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Physicians Should Measure Waist Circumference

Enlarged waist circumference is associated with a syndrome of lipid over-accumulation and increased mortality.

The information comes from the results of a cross-sectional study published in the November issue of the American Journal of Clinical Nutrition. An accompanying editorial suggests that all physicians should routinely measure waist circumference.

“Abdominal fat and circulating triacylglycerols increase with age, which indicates lipid over- accumulation,” write Henry S. Kahn and Rodolfo Valdez from the National Center for Chronic Disease Prevention and Health Promotion, at the Centers for Disease Control and Prevention, in Atlanta, Georgia. “Enlarged waist with elevated triacylglycerols (EWET) could identify adults at metabolic risk.”

In a cross-sectional, weighted sample of 9,183 adults, two-dimensional displays provided thresholds for enlarged waist of at least 95 cm in men and 88 cm in women. Threshold for elevated fasting triacylglycerols was at least 1.45 mmol/L.

The population prevalence of EWET was 6% in persons aged 18 to 24 years; it increased with advancing age until age 55 to 74 years, when prevalence was 43%; and it then decreased with advancing age beyond 75 years.

Relative risk of diabetes was 3.2 for persons with EWET compared with persons without EWET. After adjustment for other clinical variables, individuals with EWET had significantly worse (P < .0001) mean values for metabolic risk factors including fasting insulin (43 ± 3 pmol/L), high-density lipoprotein cholesterol (-0.27 ± 0.02 mmol/L), apolipoprotein B (0.20 ± 0.01 g/L), fasting glucose (0.71 ± 0.07 mmol/L), and uric acid (50 ± 2 µmol/L).

Compared with a subgroup of individuals with high body mass index, those with EWET were older and had more dyslipidemia, hyperglycemia, and hyperuricemia. Compared with individuals with “metabolic syndrome,” those with EWET were younger and had higher concentrations of low-density lipoprotein cholesterol and apolipoprotein B. Compared with persons with “prediabetes,” those with EWET had more hyperinsulinemia, dyslipidemia, and hyperuricemia.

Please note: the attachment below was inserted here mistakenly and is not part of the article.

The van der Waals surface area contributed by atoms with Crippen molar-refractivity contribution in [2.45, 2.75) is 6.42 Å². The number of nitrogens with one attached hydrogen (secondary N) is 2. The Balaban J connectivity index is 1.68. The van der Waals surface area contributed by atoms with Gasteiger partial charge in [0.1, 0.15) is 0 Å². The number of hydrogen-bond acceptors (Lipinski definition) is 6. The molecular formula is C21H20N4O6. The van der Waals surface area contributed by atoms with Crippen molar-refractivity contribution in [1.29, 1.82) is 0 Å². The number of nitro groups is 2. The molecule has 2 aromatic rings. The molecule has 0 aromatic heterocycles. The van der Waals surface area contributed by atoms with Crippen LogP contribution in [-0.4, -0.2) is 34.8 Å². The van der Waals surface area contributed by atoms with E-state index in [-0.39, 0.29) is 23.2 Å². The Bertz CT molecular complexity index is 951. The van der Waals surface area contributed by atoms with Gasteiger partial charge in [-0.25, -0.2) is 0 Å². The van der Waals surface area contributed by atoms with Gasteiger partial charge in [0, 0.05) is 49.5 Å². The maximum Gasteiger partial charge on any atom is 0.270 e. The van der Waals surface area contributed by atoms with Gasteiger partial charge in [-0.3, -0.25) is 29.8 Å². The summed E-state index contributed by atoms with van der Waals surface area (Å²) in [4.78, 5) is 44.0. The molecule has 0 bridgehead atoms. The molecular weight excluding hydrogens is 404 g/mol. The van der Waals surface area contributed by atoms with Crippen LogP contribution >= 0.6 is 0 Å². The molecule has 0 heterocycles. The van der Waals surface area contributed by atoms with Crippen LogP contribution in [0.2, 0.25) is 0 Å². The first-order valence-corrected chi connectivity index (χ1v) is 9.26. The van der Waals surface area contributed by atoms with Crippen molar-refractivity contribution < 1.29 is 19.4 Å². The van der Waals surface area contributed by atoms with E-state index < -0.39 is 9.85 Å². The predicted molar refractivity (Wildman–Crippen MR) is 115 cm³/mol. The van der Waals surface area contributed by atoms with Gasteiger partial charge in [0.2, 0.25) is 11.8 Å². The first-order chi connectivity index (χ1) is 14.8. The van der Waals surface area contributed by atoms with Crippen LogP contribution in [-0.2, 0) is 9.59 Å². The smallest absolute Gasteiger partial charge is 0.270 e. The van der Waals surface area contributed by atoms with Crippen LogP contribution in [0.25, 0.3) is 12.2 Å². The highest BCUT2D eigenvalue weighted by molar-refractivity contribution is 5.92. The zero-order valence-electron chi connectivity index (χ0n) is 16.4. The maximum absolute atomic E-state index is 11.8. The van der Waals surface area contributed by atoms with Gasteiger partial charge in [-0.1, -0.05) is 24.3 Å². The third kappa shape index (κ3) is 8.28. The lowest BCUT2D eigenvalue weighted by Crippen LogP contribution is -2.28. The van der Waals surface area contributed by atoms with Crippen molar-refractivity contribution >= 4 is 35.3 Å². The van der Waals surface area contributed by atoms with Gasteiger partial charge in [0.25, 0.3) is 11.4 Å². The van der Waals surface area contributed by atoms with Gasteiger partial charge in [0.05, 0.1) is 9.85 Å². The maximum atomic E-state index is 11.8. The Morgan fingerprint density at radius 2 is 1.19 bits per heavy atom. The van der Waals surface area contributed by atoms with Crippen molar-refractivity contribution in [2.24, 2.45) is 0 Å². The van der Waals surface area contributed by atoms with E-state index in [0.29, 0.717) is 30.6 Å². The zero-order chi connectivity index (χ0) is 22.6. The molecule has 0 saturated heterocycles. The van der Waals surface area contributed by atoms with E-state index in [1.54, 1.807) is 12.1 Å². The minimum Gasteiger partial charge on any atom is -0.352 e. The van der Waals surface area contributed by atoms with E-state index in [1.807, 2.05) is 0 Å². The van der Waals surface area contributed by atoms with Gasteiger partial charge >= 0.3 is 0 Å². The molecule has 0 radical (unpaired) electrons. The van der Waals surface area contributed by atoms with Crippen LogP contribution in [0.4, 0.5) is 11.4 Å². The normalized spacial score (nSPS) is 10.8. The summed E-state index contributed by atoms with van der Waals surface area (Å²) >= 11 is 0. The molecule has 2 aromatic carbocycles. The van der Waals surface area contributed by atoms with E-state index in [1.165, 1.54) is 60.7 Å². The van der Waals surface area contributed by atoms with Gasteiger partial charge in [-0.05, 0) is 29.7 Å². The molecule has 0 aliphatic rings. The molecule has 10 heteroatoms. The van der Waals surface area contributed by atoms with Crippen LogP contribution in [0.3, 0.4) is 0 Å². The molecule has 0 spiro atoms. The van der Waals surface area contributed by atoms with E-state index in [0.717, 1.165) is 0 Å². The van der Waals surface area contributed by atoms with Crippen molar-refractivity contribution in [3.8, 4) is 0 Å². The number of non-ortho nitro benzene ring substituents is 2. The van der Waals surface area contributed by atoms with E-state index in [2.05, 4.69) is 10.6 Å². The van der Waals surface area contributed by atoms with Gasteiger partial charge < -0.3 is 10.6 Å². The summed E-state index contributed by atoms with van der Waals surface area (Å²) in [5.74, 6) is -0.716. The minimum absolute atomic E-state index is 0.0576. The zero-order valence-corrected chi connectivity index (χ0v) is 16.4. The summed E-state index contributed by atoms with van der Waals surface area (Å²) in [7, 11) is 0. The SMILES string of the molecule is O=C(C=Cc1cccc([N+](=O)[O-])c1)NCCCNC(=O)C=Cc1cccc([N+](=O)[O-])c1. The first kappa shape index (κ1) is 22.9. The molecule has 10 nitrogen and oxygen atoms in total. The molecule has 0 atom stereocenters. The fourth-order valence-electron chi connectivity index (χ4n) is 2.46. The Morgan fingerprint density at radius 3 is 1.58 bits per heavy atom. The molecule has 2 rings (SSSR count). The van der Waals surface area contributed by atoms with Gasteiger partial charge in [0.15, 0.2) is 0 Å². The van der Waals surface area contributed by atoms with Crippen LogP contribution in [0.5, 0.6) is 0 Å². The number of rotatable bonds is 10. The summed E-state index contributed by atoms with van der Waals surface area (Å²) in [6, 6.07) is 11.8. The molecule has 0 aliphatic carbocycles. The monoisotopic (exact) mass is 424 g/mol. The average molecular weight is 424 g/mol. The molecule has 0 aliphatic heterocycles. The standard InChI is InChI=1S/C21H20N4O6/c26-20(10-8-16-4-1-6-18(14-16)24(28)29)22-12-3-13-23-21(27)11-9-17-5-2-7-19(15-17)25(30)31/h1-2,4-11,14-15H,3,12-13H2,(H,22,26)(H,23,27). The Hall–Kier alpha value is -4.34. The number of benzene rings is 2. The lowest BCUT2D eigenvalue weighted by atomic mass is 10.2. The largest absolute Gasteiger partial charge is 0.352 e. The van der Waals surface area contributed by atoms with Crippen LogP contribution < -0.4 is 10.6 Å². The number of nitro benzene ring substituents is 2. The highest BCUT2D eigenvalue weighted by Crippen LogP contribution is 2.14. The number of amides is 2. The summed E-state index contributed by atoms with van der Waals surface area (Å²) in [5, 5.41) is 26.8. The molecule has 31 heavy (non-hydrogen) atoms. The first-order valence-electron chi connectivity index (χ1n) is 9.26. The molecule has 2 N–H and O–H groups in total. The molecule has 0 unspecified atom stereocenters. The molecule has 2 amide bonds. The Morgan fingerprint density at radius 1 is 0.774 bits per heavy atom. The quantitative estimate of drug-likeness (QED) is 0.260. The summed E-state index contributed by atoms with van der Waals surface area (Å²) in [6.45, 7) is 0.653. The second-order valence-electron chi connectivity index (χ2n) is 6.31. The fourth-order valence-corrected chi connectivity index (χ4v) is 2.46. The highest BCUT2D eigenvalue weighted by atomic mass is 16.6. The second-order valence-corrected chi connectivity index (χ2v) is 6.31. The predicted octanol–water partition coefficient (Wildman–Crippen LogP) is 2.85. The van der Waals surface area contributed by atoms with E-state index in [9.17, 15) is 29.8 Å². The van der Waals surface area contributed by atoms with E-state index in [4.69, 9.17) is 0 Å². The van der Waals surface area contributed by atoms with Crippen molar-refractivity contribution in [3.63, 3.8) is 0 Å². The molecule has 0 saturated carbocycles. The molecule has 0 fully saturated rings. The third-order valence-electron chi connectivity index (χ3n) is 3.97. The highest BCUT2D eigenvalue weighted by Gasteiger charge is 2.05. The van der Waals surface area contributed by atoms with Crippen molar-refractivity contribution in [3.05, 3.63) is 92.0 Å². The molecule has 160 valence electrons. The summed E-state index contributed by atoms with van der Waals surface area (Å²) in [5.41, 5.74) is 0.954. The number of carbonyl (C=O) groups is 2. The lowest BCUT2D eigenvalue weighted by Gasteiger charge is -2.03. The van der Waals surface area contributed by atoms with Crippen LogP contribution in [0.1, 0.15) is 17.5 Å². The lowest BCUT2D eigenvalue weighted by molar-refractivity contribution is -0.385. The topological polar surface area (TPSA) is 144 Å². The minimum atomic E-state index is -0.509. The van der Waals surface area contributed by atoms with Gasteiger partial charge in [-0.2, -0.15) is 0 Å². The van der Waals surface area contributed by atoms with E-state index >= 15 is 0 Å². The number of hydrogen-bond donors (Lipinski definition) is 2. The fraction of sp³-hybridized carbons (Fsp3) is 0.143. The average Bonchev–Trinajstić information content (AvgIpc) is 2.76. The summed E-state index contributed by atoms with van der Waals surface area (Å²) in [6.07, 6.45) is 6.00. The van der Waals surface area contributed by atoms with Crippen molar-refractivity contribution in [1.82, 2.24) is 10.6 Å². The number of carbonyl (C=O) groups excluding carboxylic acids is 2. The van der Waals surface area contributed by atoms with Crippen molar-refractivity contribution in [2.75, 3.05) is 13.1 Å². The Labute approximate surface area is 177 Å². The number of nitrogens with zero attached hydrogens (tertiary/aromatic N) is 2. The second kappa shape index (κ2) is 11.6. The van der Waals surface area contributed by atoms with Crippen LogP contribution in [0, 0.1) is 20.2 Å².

“EWET identifies a syndrome of lipid over-accumulation associated with metabolic risk and accelerated mortality after middle age,” the authors write. ”

In an accompanying editorial, Jack Wang, from St. Luke’s–Roosevelt Hospital at Columbia University in New York City, notes that these results “provide the first irrefutable evidence that waist circumference is a reliable risk indicator for the syndrome of lipid over-accumulation, as documented by elevated fasting triacylglycerol concentrations and by accelerated mortality after middle age in a large population with wide age and [body mass index] ranges.”

Dr. Wang encourages clinicians to measure waist circumference routinely. Reasons that few clinicians currently use this marker include lack of systematic and continuous effort from any organization to inform practicing physicians about the potential usefulness of waist circumference measurement; lack of standardized and calibrated normal ranges; varying cutoffs based on age, sex, and ethnicity; and lack of a standardized measuring protocol.

“In light of experts’ warnings about the health risks related to greater waist circumference, the few minutes needed with a tape measure to obtain this useful variable could be cost-effective, especially when a patient’s visit to his or her doctor’s office is for evaluation of overweight and obesity,” Dr. Wang writes. “Any reduction in waist circumference would most likely result in a decrease in trunk fat content, regardless of the type of treatment or intervention, and this reduction may have greater clinical implication than does a reduction in body weight.” Am J Clin Nutr. 2003;78:928-934, 902-903.